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Heat Transfer Research
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ISSN Imprimir: 1064-2285
ISSN En Línea: 2162-6561

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Heat Transfer Research

DOI: 10.1615/HeatTransRes.2018020730
pages 1247-1273

THERMAL PERFORMANCE OF A PIN FIN WITH UNEQUAL CONVECTIVE COEFFICIENTS OVER ITS TIP AND SURFACE

Sunil S. Mehendale
Michigan Technological University, Houghton, Michigan 49931, USA

SINOPSIS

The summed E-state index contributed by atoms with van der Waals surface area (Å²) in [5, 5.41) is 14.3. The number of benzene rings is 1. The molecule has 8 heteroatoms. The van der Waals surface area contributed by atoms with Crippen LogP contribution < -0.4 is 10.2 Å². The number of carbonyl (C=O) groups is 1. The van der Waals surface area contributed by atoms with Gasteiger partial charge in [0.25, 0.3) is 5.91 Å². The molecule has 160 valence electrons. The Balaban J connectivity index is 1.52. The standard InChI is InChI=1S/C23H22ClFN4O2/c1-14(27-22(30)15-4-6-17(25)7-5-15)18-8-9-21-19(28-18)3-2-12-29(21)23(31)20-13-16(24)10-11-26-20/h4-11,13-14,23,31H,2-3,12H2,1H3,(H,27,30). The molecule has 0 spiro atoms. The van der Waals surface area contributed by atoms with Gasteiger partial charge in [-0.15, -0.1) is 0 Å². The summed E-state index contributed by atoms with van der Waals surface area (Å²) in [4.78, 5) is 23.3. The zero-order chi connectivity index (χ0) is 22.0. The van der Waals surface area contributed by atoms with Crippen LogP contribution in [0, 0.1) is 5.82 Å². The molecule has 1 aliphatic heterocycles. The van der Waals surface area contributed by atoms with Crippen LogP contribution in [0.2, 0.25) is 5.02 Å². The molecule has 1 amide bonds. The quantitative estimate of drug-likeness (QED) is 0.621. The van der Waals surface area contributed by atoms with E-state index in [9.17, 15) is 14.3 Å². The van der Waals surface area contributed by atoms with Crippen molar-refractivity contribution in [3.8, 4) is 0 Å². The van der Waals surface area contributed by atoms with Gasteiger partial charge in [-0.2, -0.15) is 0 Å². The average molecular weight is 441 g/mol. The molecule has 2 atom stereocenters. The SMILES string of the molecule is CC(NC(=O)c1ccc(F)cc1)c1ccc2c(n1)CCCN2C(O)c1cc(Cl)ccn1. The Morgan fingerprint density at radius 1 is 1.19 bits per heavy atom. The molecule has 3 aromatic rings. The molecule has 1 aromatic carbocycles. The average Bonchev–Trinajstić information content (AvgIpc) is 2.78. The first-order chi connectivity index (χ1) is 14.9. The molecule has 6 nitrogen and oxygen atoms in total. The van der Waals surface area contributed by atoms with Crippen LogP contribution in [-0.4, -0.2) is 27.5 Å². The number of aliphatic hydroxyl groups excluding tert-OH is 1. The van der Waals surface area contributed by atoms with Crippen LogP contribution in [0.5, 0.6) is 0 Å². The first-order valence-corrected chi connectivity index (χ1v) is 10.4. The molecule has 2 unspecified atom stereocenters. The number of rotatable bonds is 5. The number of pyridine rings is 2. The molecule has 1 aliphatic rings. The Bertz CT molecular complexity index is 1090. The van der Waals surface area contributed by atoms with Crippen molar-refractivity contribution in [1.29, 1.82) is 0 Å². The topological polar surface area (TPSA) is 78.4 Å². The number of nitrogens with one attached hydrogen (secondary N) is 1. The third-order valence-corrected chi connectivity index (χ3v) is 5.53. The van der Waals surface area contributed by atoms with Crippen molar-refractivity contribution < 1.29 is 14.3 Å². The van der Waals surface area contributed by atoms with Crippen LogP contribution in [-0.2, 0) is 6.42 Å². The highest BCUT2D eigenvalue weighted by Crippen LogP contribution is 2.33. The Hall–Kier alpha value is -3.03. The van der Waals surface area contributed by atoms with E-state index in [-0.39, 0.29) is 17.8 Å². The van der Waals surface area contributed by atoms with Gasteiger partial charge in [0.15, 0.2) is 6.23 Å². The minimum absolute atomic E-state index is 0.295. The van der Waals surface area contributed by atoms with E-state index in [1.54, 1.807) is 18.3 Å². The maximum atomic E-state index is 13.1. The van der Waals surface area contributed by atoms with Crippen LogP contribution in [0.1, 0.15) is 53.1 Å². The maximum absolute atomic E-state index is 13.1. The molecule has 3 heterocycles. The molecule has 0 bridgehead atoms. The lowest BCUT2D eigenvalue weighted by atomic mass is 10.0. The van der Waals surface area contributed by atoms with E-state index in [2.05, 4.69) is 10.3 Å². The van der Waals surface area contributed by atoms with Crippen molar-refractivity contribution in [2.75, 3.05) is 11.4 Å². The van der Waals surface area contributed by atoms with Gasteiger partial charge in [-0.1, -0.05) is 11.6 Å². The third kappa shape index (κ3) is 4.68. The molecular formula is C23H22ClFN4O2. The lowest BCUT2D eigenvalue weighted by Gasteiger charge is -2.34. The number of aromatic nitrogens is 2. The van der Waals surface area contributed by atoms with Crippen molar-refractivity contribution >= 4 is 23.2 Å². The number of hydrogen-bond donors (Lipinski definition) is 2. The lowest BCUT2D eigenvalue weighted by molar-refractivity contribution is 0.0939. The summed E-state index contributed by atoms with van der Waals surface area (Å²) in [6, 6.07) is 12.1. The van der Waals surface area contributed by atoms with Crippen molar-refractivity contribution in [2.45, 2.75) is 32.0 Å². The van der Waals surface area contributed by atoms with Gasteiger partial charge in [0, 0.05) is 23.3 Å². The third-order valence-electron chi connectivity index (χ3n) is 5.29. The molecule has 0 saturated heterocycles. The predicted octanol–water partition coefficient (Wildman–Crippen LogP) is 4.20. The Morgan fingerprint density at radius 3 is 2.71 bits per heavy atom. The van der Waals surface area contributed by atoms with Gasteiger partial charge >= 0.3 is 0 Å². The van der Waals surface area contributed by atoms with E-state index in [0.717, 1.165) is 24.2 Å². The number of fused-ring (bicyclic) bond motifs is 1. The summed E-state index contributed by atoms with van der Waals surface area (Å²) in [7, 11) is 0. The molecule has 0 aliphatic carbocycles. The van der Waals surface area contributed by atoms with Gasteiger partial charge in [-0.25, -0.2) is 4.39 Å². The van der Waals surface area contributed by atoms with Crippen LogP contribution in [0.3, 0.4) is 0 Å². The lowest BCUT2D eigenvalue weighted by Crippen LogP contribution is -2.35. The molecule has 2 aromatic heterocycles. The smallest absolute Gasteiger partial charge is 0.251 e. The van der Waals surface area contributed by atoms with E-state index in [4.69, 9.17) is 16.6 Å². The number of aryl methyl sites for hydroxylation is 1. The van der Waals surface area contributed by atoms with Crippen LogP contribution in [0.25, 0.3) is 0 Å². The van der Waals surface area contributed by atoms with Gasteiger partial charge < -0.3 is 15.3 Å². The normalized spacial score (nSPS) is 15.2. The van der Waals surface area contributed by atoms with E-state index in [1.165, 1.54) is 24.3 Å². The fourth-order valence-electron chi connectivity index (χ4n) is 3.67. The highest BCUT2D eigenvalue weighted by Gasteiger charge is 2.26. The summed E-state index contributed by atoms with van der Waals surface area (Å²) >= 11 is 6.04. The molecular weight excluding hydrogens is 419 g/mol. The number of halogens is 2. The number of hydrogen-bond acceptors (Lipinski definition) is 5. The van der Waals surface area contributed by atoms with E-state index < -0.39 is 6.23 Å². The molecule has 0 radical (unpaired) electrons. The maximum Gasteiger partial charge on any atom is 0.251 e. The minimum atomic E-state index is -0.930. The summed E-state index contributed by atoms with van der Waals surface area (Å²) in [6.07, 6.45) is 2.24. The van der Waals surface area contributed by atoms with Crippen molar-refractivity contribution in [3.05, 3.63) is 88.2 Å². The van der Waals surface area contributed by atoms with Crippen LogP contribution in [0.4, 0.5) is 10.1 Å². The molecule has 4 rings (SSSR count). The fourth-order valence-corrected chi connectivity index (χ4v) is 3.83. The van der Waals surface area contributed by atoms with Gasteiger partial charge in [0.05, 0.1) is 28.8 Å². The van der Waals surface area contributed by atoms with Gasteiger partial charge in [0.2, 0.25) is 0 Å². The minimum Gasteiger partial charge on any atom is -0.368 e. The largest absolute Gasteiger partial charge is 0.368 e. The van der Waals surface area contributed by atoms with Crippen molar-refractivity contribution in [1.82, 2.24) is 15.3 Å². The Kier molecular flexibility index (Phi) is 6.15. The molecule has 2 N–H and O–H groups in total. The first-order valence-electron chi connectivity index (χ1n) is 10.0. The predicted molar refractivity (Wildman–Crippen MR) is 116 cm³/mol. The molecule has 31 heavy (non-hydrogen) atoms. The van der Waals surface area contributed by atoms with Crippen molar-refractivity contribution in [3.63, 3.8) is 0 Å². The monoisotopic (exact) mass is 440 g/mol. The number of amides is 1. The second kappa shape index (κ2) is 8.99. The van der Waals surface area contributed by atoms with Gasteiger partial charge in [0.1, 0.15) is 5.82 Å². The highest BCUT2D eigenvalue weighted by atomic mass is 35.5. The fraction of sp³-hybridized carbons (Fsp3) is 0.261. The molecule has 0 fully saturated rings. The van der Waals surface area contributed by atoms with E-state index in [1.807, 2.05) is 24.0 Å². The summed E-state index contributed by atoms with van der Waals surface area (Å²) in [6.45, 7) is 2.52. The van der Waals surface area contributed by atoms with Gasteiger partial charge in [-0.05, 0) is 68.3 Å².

It is generally understood that heat transfer of a fin increases with its length. In cases where the fin tip experiences significantly higher convective coefficients, a situation exists where the heat transfer decreases with its length. Applications of this situation may exist in air conditioning, refrigeration, and electronics cooling. Analytical results for one-dimensional temperature distribution and heat transfer rate are presented for such a pin fin. A critical tip-to-surface coefficient ratio h(= hcrit) depending only on the transverse Biot number Bi exists, for which the heat transfer is independent of length. For "subcritical" conditions (h < hcrit), fin heat transfer increases with length, as is commonly known. In this case, long fins will be necessary for maximizing heat transfer. For "supercritical" situations (h > hcrit), however, the heat transfer rate decreases with length, asymptotically approaching that for an infinitely long fin. Here, short fins will suffice to provide near-maximum heat duty. Compared to the unfinned base exposed to the tip coefficient, subcritical fins will enhance heat transfer; under supercritical situations, they will insulate the surface. However, compared to the finless base exposed to the surface coefficient, fins will always increase heat transfer. If the fin tip is employed to accurately measure the fluid temperature, the dimensionless fin length L must be no less than Lmin, which is a function only of Bi and h/hcrit . An analytical expression for Lmin necessary to keep the relative error within one percent has been developed. Whether the fin is used to enhance heat transfer or measure fluid temperature, the fin cross section should have as high surface area-to-volume ratio as possible.


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